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As COVID-19 Starts To Spiral, A Grim View From A Doctor In Turin

Grueling shifts, grave warnings and the spectre of having to choose between the living and the dead.

Coronavirus tests at the Molinette hospital in Turin
Coronavirus tests at the Molinette hospital in Turin
Andrea Rossi

TURIN — How are you? "So-so ..." A flat, exhausted voice replies. The young doctor speaking has come from an intensive care unit in Turin, dragging herself slowly and methodically, as if to give shape to her weary frame.

"We're doing grueling shifts; I've lost count of the hours. And more and more people are coming. More and more," she says. "This contagion must be slowed down at all costs. But it doesn't depend on us, it depends on all of you. Get this message across: It's the only thing that matters." We're trying.

So here we are at this special Covid-19 hospital, facing the flood of victims of the new virus, hoping there will not be too much water because if the wave of patients mounts too high, there is no system that can withstand it. "We have reorganized the spaces and the people: the departments used for normal surgical operations have been transformed into intensive care, the operating room staff has moved to emergency services."

The new set-up faces a much more complex tide than it might seem from what you read. The doctor explains: "It is not true that there are only elderly people. There are many young people too. And it's not true that you can get infected only by being in close contact; sometimes a dinner is enough."

There are choices a doctor never wants to make.

This is why the waters are rising, and it's beginning to require choices a doctor never wants to make. "We can only respond with available resources." The ICU doctors received a document: 15 pages with a title that might send shivers down your spine: Recommendations of clinical ethics for admission to intensive treatments, and for their suspension in exceptional conditions of disparity between needs and available resources. It is the same protocol that regulates disaster medicine, the doctor explains. "You have to be pragmatic. The means are scarce — in some hospitals they're already running low, in others they will be soon."

Sometimes pragmatic means ruthless; We're talking about distributive justice. "If beds and doctors become scarce, the criterion no longer will be taking care of the first patient who arrives or of the one in more critical condition, but favors the greatest life expectancy." Age, type and severity of illness, pre-existing conditions, compromised organs.

"The availability of resources does not usually go into the evaluation of cases until resources become so scarce that they do not allow us to treat all patients," explains the doctor. "The shifts are exhausting. Our life has no sense of space or time. We are putting our families out, and we are also putting them in danger: Asking our parents to look after the children while we are at work means asking them to put their health at risk."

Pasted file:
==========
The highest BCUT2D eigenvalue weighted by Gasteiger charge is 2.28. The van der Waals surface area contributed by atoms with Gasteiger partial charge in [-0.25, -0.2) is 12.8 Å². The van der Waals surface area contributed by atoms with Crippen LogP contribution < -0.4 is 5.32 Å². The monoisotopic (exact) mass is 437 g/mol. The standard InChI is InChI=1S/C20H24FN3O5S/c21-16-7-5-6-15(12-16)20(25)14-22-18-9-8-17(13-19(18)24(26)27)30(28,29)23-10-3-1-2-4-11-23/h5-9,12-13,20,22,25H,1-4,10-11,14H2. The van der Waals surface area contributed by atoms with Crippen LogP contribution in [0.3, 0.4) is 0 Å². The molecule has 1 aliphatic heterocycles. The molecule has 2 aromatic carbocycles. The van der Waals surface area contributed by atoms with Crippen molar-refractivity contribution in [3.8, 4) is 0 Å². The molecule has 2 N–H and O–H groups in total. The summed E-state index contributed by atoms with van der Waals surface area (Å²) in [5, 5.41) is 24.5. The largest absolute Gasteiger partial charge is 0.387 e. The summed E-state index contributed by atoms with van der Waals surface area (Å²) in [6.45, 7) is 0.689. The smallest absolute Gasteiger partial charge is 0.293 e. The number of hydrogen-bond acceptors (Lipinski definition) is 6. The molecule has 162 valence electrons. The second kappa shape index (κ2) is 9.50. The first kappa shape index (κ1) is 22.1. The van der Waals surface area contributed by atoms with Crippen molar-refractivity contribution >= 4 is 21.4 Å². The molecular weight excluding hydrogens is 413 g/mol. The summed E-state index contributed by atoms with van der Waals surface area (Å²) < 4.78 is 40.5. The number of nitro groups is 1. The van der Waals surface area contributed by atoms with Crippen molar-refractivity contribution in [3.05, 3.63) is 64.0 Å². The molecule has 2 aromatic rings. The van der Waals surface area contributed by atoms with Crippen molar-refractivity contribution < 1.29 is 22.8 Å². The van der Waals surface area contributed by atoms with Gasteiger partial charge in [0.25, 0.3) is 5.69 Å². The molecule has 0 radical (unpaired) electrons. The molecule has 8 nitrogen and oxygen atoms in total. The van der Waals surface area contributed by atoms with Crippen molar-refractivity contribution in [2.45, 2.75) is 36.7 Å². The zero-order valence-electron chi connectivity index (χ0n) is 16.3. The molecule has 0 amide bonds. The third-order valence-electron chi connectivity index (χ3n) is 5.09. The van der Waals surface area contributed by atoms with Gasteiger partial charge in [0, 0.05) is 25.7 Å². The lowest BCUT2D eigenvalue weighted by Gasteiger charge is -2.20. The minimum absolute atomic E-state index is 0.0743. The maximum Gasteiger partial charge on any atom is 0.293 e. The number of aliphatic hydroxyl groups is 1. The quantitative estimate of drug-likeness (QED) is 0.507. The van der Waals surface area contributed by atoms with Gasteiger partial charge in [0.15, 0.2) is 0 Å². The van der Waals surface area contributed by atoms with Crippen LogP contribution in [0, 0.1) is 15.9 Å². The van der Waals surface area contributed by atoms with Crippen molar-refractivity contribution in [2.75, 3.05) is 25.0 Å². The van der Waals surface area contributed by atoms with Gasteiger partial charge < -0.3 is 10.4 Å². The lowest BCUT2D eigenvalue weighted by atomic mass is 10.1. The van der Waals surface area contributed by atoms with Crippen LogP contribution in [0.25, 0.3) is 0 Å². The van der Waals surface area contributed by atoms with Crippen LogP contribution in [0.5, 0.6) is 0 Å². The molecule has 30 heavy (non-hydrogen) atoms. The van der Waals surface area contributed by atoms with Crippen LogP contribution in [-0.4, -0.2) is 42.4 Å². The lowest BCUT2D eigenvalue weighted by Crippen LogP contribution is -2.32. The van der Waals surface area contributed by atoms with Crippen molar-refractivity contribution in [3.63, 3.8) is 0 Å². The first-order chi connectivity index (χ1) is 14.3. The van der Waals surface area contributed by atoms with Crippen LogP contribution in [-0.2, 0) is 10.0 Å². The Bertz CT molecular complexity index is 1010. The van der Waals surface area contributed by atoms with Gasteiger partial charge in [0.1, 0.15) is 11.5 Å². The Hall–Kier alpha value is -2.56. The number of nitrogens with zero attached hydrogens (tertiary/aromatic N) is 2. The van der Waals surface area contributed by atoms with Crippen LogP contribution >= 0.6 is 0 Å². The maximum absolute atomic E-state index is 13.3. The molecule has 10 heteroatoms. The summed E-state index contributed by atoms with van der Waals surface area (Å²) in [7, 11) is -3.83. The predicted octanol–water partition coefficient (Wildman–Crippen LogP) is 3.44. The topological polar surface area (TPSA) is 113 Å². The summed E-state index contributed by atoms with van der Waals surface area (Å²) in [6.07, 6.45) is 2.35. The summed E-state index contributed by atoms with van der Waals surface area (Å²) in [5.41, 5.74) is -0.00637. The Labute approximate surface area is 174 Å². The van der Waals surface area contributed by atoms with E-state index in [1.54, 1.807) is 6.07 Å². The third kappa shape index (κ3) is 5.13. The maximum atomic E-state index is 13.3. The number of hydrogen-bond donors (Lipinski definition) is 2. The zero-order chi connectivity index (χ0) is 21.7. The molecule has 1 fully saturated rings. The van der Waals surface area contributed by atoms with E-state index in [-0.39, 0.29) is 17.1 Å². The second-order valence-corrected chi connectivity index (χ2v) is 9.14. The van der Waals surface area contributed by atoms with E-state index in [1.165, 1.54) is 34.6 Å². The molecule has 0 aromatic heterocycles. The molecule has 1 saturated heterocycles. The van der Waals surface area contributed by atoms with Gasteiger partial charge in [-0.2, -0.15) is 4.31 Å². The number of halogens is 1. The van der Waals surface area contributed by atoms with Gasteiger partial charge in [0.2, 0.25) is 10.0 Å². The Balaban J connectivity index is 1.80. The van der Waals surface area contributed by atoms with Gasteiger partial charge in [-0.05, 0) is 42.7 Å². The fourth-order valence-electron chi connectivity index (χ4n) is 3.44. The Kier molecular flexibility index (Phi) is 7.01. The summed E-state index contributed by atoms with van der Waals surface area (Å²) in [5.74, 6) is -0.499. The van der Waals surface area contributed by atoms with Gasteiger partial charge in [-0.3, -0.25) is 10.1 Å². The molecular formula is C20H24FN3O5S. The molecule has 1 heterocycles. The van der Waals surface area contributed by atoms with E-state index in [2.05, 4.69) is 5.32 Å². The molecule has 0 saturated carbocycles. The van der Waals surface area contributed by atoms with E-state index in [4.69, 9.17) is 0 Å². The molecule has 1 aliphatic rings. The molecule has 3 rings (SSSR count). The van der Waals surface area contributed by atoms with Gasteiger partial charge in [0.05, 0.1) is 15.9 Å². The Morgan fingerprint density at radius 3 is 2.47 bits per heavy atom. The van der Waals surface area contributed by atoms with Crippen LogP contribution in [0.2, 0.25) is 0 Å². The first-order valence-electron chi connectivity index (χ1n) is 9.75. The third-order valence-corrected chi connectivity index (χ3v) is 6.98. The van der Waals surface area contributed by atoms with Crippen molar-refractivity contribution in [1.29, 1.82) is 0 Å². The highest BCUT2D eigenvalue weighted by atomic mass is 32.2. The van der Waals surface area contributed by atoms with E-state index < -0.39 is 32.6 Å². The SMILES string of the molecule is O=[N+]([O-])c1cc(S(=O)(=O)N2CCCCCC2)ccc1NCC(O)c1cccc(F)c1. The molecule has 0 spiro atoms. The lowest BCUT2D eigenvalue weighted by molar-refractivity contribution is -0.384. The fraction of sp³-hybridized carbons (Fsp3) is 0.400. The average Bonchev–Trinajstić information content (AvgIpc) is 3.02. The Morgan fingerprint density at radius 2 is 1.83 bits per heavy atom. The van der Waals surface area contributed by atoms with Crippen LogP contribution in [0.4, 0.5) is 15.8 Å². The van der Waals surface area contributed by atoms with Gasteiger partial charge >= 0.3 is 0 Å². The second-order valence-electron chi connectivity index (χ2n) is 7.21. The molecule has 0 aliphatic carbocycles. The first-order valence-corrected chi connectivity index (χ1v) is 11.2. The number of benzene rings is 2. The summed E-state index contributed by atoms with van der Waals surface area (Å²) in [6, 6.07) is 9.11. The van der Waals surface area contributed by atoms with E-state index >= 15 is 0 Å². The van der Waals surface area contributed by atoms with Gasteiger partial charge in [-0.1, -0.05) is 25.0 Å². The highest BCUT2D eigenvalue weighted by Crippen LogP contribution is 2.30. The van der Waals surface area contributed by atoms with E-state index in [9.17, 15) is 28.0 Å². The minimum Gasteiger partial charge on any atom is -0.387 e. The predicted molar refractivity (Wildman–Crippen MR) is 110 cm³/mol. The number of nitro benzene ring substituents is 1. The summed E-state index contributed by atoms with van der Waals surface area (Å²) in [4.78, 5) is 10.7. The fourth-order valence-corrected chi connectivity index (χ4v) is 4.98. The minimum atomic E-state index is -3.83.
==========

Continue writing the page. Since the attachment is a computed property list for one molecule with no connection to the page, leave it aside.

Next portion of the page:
This is also why it is important that this great collective sacrifice is not done in vain or lead us to an inhuman choice, such as letting go of one life to save another one more "probable" to survive. "Again, it doesn't just depend on us, unfortunately," the doctor repeats. "We are working hard, but limiting the contagion depends on what happens outside of here. On all of you."

For the coming weeks, Worldcrunch will be delivering daily updates on the coronavirus global pandemic. Our network of multilingual journalists are busy finding out what's being reported locally — everywhere — to provide as clear a picture as possible of what it means for all of us at home, around the world. To receive the daily brief in your inbox, sign up here.

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FOCUS: Israel-Palestine War

Two-State v. One-State Solution: Comparing The Two Options For A Palestinian Homeland

For decades, the Israeli-Palestinian conflict has been left unresolved. Hamas's recent attack has forced politicians to confront facts: the conflict needs a definitive solution. Here's a primer on the two possible scenarios on the table.

Two-State v. One-State Solution: Comparing The Two Options For A Palestinian Homeland

At a art event in Gaziantep, Turkey, aimed at expressing solidarity with Palestinians in Gaza.

Samy Magdy

CAIRO — The Israel-Hamas war in Gaza has once again focused the world’s full attention on the Palestinian cause.

For the latest news & views from every corner of the world, Worldcrunch Today is the only truly international newsletter. Sign up here.

Beyond the outrage and anger over the toll of Israel’s war in Gaza and the Hamas attack of October 7, there is a quieter international consensus that has been revived about forging a lasting settlement that includes the establishment of a Palestinian state alongside the Israeli one.

Naturally, there are the eternal (though largely resolvable) details of how that settlement could be achieved. Yet the so-called two-state solution is very much back in the conversation of international diplomacy.

At the same time, there is another scenario for the Palestinians to have a homeland: to share in a single state with Israelis — the one-state solution. There are supporters and opponents of the two solutions on both sides.

Here’s a look at what’s on the table:

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